The Research Vessel Heraclitus is an 82-foot (25 metre), three-masted, ferro-cement oceanographic research vessel based on the traditional sea-going Chinese junk. Designed and built by the Institute of Ecotechnics in 1974-75, the Heraclitus has sailed over 250,000 miles, in every ocean except the Arctic, and circumnavigated the globe. In 2006, it completed over ten years of coral reef ecological and paleo-core studies. Previous expeditions include: ethnobotanical collections in Peruvian Amazonia, voyages around South America, an expedition to Antarctica to collect humpback whale genetic material, the first successful release of previously captive dolphins and a round-the-world expedition, from 1983-1986, that studied sustainable tropical agricultural systems and the cultures that developed them. The Heraclitus engages in Planet Water Expeditions, exploring the world’s river-based and oceanic cultures, as well as the winds and currents of Planet Water.

England, in London, “October Gallery” – Transvangarde Art Gallery

The Institute of Ecotechnics founded and developed the October Gallery, an internationally recognized art and cultural events center in the Bloomsbury area of central London as a meeting place for the ‘ transvangarde ‘ – cutting-edge artists, musicians, poets and thinkers from all cultures around the planet. The October Gallery annually curates between seven and ten art exhibitions relating to different cultures each year as well as hosting a wide range of musical, dance and theatrical performances, as well as seminars, symposia and talks on a range of scientific and cultural topics.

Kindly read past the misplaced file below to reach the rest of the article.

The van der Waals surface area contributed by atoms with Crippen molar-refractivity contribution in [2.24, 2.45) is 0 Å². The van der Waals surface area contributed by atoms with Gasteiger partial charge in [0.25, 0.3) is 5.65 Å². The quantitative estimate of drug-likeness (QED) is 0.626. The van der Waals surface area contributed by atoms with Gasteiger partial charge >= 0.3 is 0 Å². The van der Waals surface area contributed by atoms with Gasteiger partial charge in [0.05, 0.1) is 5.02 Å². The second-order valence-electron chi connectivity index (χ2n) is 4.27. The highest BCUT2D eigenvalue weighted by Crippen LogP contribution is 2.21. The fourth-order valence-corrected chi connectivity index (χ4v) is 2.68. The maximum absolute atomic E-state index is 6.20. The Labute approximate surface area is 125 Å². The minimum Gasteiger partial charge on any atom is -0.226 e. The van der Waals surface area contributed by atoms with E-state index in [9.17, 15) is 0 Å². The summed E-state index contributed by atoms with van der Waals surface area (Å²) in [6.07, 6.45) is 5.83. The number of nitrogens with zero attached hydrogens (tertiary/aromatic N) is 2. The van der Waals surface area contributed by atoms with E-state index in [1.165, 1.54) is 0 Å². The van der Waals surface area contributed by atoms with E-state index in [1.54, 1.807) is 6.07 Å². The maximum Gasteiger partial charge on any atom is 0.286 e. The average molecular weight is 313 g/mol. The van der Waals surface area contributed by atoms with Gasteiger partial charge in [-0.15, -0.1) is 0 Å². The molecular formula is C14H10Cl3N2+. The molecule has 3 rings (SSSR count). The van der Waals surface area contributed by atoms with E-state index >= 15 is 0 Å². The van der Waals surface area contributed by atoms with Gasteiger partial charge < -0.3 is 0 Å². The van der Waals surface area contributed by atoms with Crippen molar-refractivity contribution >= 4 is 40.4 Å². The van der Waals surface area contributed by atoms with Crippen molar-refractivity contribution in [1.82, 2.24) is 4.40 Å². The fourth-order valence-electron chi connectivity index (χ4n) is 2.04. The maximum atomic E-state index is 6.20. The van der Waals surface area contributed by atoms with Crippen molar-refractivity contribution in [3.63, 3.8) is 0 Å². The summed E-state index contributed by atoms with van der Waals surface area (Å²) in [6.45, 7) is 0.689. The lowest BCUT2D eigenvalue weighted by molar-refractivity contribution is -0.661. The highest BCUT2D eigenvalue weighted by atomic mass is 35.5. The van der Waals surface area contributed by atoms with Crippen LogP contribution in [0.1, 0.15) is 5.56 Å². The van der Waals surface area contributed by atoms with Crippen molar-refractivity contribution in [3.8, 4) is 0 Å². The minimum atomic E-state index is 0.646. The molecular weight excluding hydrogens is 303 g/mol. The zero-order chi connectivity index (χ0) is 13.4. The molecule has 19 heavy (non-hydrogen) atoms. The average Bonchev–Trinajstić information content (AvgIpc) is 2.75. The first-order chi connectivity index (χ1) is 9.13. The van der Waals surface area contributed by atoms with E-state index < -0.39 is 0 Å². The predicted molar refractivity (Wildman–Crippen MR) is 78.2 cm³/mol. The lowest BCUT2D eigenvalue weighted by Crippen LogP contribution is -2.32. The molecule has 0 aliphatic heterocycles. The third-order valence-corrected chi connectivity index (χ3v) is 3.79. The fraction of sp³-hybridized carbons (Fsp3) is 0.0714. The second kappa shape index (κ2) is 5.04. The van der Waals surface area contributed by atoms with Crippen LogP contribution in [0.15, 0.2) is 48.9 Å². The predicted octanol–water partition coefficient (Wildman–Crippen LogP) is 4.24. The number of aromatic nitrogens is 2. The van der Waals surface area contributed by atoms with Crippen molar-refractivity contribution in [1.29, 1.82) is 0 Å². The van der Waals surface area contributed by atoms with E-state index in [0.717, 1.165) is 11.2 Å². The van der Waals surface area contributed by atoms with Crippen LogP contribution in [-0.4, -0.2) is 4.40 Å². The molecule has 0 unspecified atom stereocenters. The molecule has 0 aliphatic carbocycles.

New Mexico, “Synergia Ranch”, in USA – High Desert

Synergia Ranch, comprising 135 acres twenty miles southeast of Santa Fe, NM, at an elevation of 6200 ft (1900 metres), is the Institute of Ecotechnic’s oldest established project, and its U.S. headquarters. The restoration of this badly overgrazed and eroding high country semi-arid property required the addition of many hundreds of tons of compost to local soils, check dams to stop erosion, and the planting of over a thousand windbreak, shade and fruit trees. Today, the ranch’s traditional-style adobe buildings, courtyards, gardens, shop, and 50′ (15m) diameter dome sit at the center of a now beautiful ‘oasis in the desert. It has a half-acre vegetable garden and over four acres of mixed fruit trees, both certified organic. It attracts multidisciplinary workshops from around the world. Synergia Ranch is also the home of the Laboratory Biosphere closed ecological system research facility.

Puerto Rico, “Casas de la Selva” – Tropical Forest

Las Casas de la Selva is the Puerto Rican home of Tropic Ventures, the Institute of Ecotechnics’ project in sustainable rainforest ecology and preservation. Line-planting valuable timber trees between the existing rainforest maintains the ecosystem’s biomass and biodiversity.Two hundred and thirty acres of the 1000-acre (400 hectare) property have been planted, in cooperation with the Puerto Rican Departments of Forestry and Natural Resources, with some 40,000 trees (including relatively rare species of endogenous Puerto Rican hardwoods). Some production has already begun with extremely promising results. The valuable contribution of this method to the rainforest environment has seen Las Casas recognised as an ‘auxiliary forest’ in the US national park system of classification. Local community members, and Earthwatch Foundation, universities and other non-profit organizations participate in the research and educational outreach programs at the project site.